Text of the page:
• Defunding ObamaCare — The legislation contains several provisions to stop the implementation of the ACA — including prohibiting the use of any new discretionary funding to implement the ACA.
Cuts — Several lower-priority, unproven programs including:
• A cut of $150 million in refugee programs, consistent with the budget request.
• A cut of $450 million for the Unaccompanied Alien Children program.
Terminated programs include:
• CDC Climate Change program ($10 million), consistent with the budget request.
• Economic Development Grants ($20 million), consistent with the budget request.
• “Striving Readers” program ($190 million), consistent with the budget request; and
• Overseas foreign language study program ($7 million), consistent with the budget request.
Action on Appropriations
House GOP leaders face an uphill budget battle to pass the Committee’s appropriation bill, as well as others. Paul Ryan and his lieutenants have a tough math problem. They are far from 218 votes needed.
House Republicans are considering “” and bringing a single omnibus measure that encompasses all 12 individual spending bills to the floor before the August recess. From a coalition-building perspective, there are certainly benefits to going the omnibus route. Rather than needing to amass support repeatedly on individual measures, rolling separate bills together means leaders only need to build a winning coalition once. In addition, when many issues are on the table, it can be easier to make trades to get certain members on board. Republicans will most likely punt dealing with the budget — which is a critical first step to the tax overhaul they're eyeing — until lawmakers return in September. Or they may try a “minibus” bill before recess that includes Defense and few others that will have less opposition.
Most lawmakers in the House are still clueless about what's in each of the 12 individual funding bills. The House Appropriations Committee hasn't approved them all. “You've got to see the product first, and right now it's still in the works,” says Rep. Charlie Dent (R-PA), an appropriations cardinal.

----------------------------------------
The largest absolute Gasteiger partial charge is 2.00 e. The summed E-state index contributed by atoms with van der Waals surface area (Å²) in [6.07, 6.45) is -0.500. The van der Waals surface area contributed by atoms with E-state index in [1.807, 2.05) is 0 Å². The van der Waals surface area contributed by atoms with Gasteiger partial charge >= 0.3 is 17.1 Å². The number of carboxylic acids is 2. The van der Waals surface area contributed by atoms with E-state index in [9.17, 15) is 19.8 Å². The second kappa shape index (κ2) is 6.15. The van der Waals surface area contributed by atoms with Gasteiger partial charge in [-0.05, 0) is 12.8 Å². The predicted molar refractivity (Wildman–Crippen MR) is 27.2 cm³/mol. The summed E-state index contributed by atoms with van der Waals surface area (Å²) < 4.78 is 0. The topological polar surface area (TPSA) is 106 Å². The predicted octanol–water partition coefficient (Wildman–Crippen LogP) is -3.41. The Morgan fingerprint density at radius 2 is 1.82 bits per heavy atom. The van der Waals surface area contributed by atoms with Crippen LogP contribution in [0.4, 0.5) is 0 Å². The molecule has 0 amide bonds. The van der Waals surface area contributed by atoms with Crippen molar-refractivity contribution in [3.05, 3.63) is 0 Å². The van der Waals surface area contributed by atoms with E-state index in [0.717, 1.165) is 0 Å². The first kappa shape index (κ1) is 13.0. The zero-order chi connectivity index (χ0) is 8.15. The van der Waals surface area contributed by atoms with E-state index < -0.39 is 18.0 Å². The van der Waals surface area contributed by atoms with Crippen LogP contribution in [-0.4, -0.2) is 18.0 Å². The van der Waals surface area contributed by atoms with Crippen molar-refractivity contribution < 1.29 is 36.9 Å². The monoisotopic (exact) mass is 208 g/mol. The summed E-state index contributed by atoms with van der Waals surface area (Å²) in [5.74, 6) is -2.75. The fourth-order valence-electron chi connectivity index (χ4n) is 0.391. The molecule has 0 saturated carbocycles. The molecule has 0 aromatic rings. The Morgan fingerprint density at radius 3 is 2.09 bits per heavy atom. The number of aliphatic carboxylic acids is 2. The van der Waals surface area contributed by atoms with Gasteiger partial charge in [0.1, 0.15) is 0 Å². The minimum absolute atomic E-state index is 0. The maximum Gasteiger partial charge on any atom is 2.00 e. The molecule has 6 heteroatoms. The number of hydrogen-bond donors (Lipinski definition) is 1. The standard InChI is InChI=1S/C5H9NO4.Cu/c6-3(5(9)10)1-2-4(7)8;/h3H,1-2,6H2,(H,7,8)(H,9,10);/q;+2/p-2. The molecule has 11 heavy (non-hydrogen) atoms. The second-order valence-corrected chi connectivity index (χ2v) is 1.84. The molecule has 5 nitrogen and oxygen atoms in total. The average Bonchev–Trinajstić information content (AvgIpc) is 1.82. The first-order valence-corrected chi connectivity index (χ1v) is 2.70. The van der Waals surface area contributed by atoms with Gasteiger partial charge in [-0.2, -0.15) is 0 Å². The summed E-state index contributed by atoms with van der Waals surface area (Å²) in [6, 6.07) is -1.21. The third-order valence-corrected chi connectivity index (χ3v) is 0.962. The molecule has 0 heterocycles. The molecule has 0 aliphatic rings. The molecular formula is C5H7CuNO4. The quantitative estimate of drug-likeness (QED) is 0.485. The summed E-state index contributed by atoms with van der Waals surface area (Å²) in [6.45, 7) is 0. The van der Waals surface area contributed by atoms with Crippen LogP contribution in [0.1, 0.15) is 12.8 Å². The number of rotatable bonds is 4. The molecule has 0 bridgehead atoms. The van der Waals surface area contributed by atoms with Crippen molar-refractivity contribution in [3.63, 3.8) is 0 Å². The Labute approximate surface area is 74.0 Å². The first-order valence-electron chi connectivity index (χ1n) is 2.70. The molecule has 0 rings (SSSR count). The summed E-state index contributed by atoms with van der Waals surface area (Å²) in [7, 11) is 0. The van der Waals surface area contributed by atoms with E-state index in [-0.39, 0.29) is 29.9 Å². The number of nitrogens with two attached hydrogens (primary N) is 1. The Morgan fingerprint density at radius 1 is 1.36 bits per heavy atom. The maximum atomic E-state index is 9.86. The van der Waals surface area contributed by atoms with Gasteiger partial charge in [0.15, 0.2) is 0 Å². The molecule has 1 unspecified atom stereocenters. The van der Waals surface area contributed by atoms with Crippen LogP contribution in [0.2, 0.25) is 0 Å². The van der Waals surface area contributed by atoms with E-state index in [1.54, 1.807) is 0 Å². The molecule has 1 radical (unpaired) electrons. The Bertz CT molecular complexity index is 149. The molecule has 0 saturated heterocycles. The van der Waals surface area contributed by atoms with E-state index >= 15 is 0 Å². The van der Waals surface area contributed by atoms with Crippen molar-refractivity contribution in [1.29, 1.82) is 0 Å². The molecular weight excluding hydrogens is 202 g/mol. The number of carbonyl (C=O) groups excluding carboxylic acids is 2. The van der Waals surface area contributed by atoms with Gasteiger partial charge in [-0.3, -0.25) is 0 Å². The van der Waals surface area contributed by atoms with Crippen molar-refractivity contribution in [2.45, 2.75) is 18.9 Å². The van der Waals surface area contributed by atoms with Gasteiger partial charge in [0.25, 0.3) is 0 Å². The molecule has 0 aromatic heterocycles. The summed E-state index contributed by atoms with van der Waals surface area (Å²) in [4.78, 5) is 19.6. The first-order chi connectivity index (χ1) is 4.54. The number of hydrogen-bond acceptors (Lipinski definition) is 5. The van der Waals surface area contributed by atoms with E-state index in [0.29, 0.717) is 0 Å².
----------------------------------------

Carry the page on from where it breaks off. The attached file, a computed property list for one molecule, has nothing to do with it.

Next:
The Senate is farther behind in its efforts to draft an appropriations bill. Senate work on the budget resolution and appropriations bills is shifting into a higher gear as the August recess approaches — but it may not be smooth sailing ahead.
Raising the Debt Ceiling
Steven Mnuchin, Trump’s Treasury secretary, could be facing his first big problem. Before taking office, Mnuchin spoke with his predecessor, Jacob Lew, to get some advice. He was told to take the debt ceiling seriously, or face a potential financial crisis. Mnuchin has been unable to get Congress or his colleagues in the Trump administration on board with a strategy to raise the federal limit on governmental borrowing. This struggle raises the question, does this political newcomer have the stature in Washington to press for a vote on the debt ceiling that previous Treasury secretaries of both parties have said is critical to preserving the nation’s reputation for financial stability?
Several GOP staffers have said the likely scenario is for Senate Republicans to pass a clean debt ceiling and then the House will likely take up the debt ceiling bill and pass it with a few dozen Republicans and a large majority of House Democrats.
2018 Budget Plan
If the 2018 Budget blueprint fails, so does tax reform. One is required for the other. A budget blueprint is not an appropriation.
House Budget Chairwoman Diane Black (R-TN) has rolled out the GOP’s fiscal 2018 budget blueprint proposal. This is the first step to launching a major tax code rewrite later this year. View the blueprint at http://bit.ly/2u3JzZU. To expedite a tax overhaul this year, GOP lawmakers would need to slash billions from politically sensitive programs like food stamps, student aid and federal pension funds.
Currently, Centrist Republicans are balking at the $200 billion in mandatory cuts, threatening to withhold their support. And House Freedom Caucus Chairman Mark Meadows (R-NC) told reporters Monday the mandatory cuts aren't steep enough to garner conservatives’ backing.
Is it in trouble? What do you think?
“The long-held GOP goal of re-engineering the U.S. tax system has now become a political imperative for the Trump administration, which has yet to deliver any major legislative victories despite Republican control of the White House and both houses of Congress. 'They know they could really use a win,'” says Larry Kudlow, an informal economic adviser to the Trump campaign, who met with Trump last week. “The president, from the get-go, has been much more comfortable with tax cuts than health care.”